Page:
"If you resist too much the power of the big primary-color emotions that surround the dog, you're missing the experience."
'.......... former New York magazine executive editor John Homans explores [this] in What’s a Dog For?: The Surprising History, Science, Philosophy, and Politics of Man’s Best Friend — a remarkable chronicle of the domestic dog’s journey across thousands of years and straight into our hearts, written with equal parts tenderness and scientific rigor.
In a chapter on reconciling the inevitable pain we invite into our lives when we commit to love a being biologically destined to die before we do and the boundless joy of choosing to love anyway, Homans cites John Updike’s heartbreaking poem “Another Dog’s Death” about the last days of one of his beloved animals:
'For days the good old bitch had been dying, her back
pinched down to the spine and arched to ease the pain,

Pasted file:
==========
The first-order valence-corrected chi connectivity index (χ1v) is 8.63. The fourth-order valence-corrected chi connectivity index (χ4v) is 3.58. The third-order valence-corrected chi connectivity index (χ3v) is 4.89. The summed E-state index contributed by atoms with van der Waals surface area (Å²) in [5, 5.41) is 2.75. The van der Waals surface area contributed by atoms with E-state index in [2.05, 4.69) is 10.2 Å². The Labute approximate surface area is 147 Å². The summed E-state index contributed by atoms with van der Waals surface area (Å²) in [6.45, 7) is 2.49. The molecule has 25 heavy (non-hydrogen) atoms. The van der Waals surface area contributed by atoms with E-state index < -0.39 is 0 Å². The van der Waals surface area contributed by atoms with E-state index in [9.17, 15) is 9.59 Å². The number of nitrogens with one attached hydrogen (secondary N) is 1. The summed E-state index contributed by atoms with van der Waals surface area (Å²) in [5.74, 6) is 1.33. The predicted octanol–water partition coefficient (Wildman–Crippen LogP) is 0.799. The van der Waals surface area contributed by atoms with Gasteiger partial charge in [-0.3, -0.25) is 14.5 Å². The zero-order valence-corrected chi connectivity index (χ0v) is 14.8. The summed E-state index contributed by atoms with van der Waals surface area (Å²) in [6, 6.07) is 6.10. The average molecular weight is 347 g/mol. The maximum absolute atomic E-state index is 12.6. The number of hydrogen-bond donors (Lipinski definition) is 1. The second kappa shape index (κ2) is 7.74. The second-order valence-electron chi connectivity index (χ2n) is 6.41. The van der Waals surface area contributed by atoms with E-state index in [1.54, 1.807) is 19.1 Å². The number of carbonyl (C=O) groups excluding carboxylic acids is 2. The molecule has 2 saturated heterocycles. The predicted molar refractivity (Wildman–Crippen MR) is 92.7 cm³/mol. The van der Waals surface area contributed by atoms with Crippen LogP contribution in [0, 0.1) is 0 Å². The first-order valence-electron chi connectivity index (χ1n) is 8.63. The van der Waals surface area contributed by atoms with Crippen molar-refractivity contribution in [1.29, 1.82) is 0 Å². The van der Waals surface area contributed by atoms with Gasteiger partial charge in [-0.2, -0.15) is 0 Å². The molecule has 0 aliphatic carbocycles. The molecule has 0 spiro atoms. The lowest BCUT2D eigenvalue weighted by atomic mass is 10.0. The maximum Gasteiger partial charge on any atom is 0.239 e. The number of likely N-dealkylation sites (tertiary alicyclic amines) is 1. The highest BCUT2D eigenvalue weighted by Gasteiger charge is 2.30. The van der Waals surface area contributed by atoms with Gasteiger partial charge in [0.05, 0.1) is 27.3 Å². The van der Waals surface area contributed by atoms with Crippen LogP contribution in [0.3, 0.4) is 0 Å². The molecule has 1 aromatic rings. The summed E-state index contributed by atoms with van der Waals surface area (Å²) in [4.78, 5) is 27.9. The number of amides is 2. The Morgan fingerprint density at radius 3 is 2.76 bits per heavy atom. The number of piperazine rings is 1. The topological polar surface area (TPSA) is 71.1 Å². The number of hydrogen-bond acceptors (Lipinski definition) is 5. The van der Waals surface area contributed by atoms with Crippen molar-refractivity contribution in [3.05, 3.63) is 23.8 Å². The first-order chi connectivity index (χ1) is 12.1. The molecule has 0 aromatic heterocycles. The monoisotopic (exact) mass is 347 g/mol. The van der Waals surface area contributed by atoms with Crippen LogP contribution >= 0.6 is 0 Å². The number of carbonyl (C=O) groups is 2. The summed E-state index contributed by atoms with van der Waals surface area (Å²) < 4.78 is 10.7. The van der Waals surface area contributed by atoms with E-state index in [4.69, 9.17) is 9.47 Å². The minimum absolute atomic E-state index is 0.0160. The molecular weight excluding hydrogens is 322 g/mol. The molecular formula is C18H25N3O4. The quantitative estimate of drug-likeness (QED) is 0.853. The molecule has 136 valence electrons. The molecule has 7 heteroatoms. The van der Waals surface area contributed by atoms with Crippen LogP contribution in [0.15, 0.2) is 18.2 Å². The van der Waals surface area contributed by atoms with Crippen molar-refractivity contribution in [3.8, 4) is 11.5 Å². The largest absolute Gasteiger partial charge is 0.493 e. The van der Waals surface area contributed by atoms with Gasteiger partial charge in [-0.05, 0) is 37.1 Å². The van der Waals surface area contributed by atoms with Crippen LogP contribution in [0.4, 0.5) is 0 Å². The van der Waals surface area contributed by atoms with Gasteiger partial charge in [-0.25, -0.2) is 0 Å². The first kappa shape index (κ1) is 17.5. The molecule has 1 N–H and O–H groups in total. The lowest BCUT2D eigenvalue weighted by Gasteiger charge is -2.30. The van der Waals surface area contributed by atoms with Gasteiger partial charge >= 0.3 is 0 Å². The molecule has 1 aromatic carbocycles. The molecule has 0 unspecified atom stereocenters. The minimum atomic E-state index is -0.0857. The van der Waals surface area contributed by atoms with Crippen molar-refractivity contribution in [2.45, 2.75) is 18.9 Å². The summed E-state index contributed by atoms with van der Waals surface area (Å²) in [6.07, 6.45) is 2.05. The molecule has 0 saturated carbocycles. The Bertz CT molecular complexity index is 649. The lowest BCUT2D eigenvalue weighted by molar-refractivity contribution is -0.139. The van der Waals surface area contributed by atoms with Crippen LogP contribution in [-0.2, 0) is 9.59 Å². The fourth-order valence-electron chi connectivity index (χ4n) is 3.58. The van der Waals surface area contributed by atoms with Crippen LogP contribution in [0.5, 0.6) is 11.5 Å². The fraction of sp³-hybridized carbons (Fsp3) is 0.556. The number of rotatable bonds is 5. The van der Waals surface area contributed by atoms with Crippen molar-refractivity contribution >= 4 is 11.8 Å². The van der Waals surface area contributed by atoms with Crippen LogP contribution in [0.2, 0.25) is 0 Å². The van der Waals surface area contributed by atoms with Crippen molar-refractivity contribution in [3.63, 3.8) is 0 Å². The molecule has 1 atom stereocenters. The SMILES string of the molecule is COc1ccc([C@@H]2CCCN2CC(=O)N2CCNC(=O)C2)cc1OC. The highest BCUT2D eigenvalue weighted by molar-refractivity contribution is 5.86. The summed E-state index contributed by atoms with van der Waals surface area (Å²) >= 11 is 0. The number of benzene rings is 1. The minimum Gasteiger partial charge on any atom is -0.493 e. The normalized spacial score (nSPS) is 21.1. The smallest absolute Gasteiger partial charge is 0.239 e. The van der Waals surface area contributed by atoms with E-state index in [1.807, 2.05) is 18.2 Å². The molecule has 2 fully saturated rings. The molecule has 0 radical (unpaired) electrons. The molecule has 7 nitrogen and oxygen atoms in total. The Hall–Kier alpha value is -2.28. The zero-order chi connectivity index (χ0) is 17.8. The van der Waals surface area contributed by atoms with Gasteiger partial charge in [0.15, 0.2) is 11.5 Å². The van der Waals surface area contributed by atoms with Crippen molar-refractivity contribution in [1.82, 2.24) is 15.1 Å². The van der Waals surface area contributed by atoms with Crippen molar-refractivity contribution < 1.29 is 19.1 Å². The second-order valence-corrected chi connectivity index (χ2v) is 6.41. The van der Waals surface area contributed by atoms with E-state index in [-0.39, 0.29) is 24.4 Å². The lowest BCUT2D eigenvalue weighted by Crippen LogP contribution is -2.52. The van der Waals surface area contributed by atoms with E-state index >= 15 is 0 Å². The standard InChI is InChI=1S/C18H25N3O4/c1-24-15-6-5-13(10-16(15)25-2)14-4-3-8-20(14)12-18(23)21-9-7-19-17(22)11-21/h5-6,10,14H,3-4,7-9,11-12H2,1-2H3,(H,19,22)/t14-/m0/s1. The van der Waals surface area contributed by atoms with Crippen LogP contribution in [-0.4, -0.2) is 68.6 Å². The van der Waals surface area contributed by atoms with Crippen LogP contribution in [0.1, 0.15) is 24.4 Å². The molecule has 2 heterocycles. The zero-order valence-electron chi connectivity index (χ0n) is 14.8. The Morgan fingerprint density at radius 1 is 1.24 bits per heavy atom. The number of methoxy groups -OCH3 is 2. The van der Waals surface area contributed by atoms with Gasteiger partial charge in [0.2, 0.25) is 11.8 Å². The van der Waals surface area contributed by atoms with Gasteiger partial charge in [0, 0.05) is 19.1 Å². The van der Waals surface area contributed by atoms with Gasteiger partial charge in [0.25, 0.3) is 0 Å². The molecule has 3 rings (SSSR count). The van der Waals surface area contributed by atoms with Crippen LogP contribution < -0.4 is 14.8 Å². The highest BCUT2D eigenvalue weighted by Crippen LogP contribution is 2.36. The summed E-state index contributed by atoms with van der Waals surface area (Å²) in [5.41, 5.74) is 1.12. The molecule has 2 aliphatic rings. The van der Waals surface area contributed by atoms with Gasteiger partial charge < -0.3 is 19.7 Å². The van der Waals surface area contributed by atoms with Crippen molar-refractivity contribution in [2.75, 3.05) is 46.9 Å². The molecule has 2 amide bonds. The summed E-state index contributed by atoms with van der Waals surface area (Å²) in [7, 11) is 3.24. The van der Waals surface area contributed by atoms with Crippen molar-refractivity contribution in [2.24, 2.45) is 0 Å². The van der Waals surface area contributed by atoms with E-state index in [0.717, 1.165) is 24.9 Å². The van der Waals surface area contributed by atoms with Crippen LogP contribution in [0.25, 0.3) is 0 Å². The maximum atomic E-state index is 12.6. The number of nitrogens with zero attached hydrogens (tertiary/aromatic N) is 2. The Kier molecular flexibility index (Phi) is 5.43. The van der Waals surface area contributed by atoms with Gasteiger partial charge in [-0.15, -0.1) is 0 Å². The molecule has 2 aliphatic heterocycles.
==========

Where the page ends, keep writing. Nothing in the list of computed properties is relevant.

her kidneys dry, her muzzle white. At last
I took a shovel into the woods and dug her grave
in preparation for the certain. She came along,
which I had not expected. Still, the children gone,
such expeditions were rare, and the dog,
spayed early, knew no nonhuman word for love.
She made her stiff legs trot and let her bent tail wag.
We found a spot we liked, where the pines met the field.
The sun warmed her fur as she dozed and I dug;
I carved her a safe place while she protected me.
I measured her length with the shovel’s long handle;
she perked in amusement, and sniffed the heaped-up earth.
Back down at the house, she seemed friskier,
but gagged, eating. We called the vet a few days later.
They were old friends. She held up a paw, and he
injected a violet fluid. She swooned on the lawn;
we watched her breathing quickly slow and cease.
In a wheelbarrow up to the hole, her warm fur shone.'